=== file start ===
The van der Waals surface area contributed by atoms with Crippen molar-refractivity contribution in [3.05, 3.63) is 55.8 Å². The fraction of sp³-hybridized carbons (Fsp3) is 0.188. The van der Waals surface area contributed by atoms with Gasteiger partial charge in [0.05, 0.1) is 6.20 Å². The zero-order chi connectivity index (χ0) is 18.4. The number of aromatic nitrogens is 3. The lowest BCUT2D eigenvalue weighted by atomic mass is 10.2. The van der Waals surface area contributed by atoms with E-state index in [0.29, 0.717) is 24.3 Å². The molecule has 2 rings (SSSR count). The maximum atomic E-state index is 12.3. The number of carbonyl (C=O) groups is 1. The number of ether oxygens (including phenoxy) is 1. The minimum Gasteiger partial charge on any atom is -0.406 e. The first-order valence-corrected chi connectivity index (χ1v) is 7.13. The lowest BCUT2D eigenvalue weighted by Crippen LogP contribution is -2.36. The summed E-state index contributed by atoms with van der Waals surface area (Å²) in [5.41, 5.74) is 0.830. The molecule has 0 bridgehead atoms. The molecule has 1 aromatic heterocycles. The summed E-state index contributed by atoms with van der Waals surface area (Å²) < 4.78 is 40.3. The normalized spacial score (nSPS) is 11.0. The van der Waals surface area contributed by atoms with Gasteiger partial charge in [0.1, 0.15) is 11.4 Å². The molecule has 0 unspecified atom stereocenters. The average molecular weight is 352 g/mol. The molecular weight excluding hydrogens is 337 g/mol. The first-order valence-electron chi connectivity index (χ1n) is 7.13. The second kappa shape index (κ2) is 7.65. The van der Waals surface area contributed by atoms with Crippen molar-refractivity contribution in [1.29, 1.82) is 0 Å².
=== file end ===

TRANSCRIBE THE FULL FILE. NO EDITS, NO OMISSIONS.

The van der Waals surface area contributed by atoms with Crippen molar-refractivity contribution in [3.05, 3.63) is 55.8 Å². The fraction of sp³-hybridized carbons (Fsp3) is 0.188. The van der Waals surface area contributed by atoms with Gasteiger partial charge in [0.05, 0.1) is 6.20 Å². The zero-order chi connectivity index (χ0) is 18.4. The number of aromatic nitrogens is 3. The lowest BCUT2D eigenvalue weighted by atomic mass is 10.2. The van der Waals surface area contributed by atoms with E-state index in [0.29, 0.717) is 24.3 Å². The molecule has 2 rings (SSSR count). The maximum atomic E-state index is 12.3. The number of carbonyl (C=O) groups is 1. The number of ether oxygens (including phenoxy) is 1. The minimum Gasteiger partial charge on any atom is -0.406 e. The first-order valence-corrected chi connectivity index (χ1v) is 7.13. The lowest BCUT2D eigenvalue weighted by Crippen LogP contribution is -2.36. The summed E-state index contributed by atoms with van der Waals surface area (Å²) in [5.41, 5.74) is 0.830. The molecule has 0 bridgehead atoms. The molecule has 1 aromatic heterocycles. The summed E-state index contributed by atoms with van der Waals surface area (Å²) < 4.78 is 40.3. The normalized spacial score (nSPS) is 11.0. The van der Waals surface area contributed by atoms with Gasteiger partial charge in [0.1, 0.15) is 11.4 Å². The molecule has 0 unspecified atom stereocenters. The average molecular weight is 352 g/mol. The molecular weight excluding hydrogens is 337 g/mol. The first-order valence-electron chi connectivity index (χ1n) is 7.13. The second kappa shape index (κ2) is 7.65. The van der Waals surface area contributed by atoms with Crippen molar-refractivity contribution in [1.29, 1.82) is 0 Å².